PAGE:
Harry Warren [Salvatore Antonio Guaragna]
Immigration of his family
His arrival in Argentina is recorded in the CEMLA database; Antonio Guaragna, 34 years old, arrived in Buenos Aires on 21 November 1887 on the ship "La France" from the port of Naples. But the situation in Argentina was worse than in Italy, and he decided to move to New York, where he opened a business in Brooklyn, and asked his wife Rachele De Luca and children to join him. In Brooklyn, on December 22, 1893, another son was born, Salvatore Antonio, alias Harry Warren, who was to become one of the most celebrated composers of American theater and cinema, the winner of three Oscars.
Tuti (as young Salvatore was called), grew up in his family's musical passion: "Our family could be said to be a musical family only in the sense that we loved music and sang together, but there was no piano, which gave me pain, because I wanted to play." In the 1900 census his father, Anthony Warren, is recorded as a shoemaker, as well as the eldest brother Frank, sisters Josephine and Mamie work as tailoresses, Annie is at school, Charles and Harry are just children. In the 1910 census the family are still in Brooklyn Ward 25, Kings, New York, the father is the proprietor of a shoeshop.
Already in 1900 the family surname had been changed to Warren, as happened for many Italians because of the climate of xenophobia of the 1890's: in fact, only three years after Salvatore's birth, on August 3, 1896, in Hahneville, New Orleans, the crowd had dragged out of prison three Italians accused of murder, and lynched them without waiting for the trial. On 22 August of the same year a hunt for Italians began in Brazil as well. On July 21, 1899 in Tallulah, in Madison County, Louisiana, five Italian workers, who had quarreled with an American citizen, were lynched by the crowd and left dead on the road.
He began to study music in the church choir of his Italian neighborhood, and at 16 he left school and joined a circus as a drummer. In 1915 he approached the cinema world, and was hired by Vitagraph Movie Studio, New York. He played for Corinne Griffith, a diva of silent films, beginning to show that melodic sensibility, that was to make him one of the great innovators of American pop music, side by side with J. Kern, G. Gershwin, C. Porter, Rodgers, even if the music of Gershwin and Porter was strongly influenced by jazz, while Warren's style was less dependent on African-American music and more in line with his Italian tradition.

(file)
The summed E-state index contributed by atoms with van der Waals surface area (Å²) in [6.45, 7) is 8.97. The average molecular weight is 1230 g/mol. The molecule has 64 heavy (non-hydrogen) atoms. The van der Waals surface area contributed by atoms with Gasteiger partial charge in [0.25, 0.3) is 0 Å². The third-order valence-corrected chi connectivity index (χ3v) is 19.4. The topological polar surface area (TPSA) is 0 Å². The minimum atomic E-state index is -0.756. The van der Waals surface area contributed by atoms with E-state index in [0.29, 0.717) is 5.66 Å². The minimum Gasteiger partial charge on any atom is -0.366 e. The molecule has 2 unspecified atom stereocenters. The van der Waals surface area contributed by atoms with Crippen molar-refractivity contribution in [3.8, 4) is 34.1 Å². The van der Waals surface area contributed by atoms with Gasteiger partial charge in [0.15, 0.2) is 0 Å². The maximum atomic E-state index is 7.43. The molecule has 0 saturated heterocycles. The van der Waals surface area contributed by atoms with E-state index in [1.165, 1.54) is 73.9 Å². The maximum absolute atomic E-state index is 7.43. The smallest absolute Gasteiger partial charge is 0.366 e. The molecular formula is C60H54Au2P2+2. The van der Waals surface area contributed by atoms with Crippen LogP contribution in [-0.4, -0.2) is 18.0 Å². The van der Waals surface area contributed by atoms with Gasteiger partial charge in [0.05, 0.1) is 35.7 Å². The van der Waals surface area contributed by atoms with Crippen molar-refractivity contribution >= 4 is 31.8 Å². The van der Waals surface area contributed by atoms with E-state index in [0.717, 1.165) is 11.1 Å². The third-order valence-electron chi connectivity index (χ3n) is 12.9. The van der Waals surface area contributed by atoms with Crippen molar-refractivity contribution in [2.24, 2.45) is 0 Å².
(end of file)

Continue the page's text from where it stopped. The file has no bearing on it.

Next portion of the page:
Typical Italian melody can be recognized in Bythe Rivers Sainte Marie (1931), recorded by Tommy Dorsey and Jimmy Luncerford and then launched by Nat King Cole, and in That's Amore recorded and brought to success in 1955 by Dean Martin, another great Italian-American, and adopted almost as an anthem by the Italian-American community.
In December 1917, while he was still serving in the Navy in Montark Point, New York, he married Josephine V. Wensler, and in 1919 they had a son Harry Jr., who died in 1938 at the age of only nineteen, and a daughter, Joan, born in 1925.
The Success Years
In 1935 he received a nomination for the song "Lullaby of Broadway" from the movie "Gold Diggers of 1935" with Dick Powell. In 1940 at 20th Century Fox Studios he began collaborating with Glen Miller, Shirley Temple, Carmen Miranda, Harry James, writing greatly successful pieces. For Miller he wrote "Chattanooga Choo Choo" which at once became famous all over the world and won the first gold record in pop music for selling more than one million copies.
In 1943, with "You'll Never Know" from the movie "Hello, Frisco, Hello" he won another gold record and the second Academy Award. In later years he wrote also movie scores, winning his third Academy Award with the song "On The Atchion, Topek And The Santa Fe" sung in the film "The Harvey Girls" (1946), in which Judy Garland starred.
He worked with Ginger Rogers, Fred Astaire, Bing Crosby, Jerry Lewis, Gene Kelly, Esther Williams, Dean Martin and other great figures of the musical until the age of 86 (Manhattan Melody, 1980), although his musical style did not meet the favor of the younger generation, attracted by rock music. He died on September 22 1981 in Los Angeles, and was buried in Westwood Memorial Park. On his grave bronze plaque his wife wanted the first notes of the song "You'll Never Know" to be engraved, above her husband's name, followed by (a wrong) year of birth, and the words "Beloved husband, father, composer".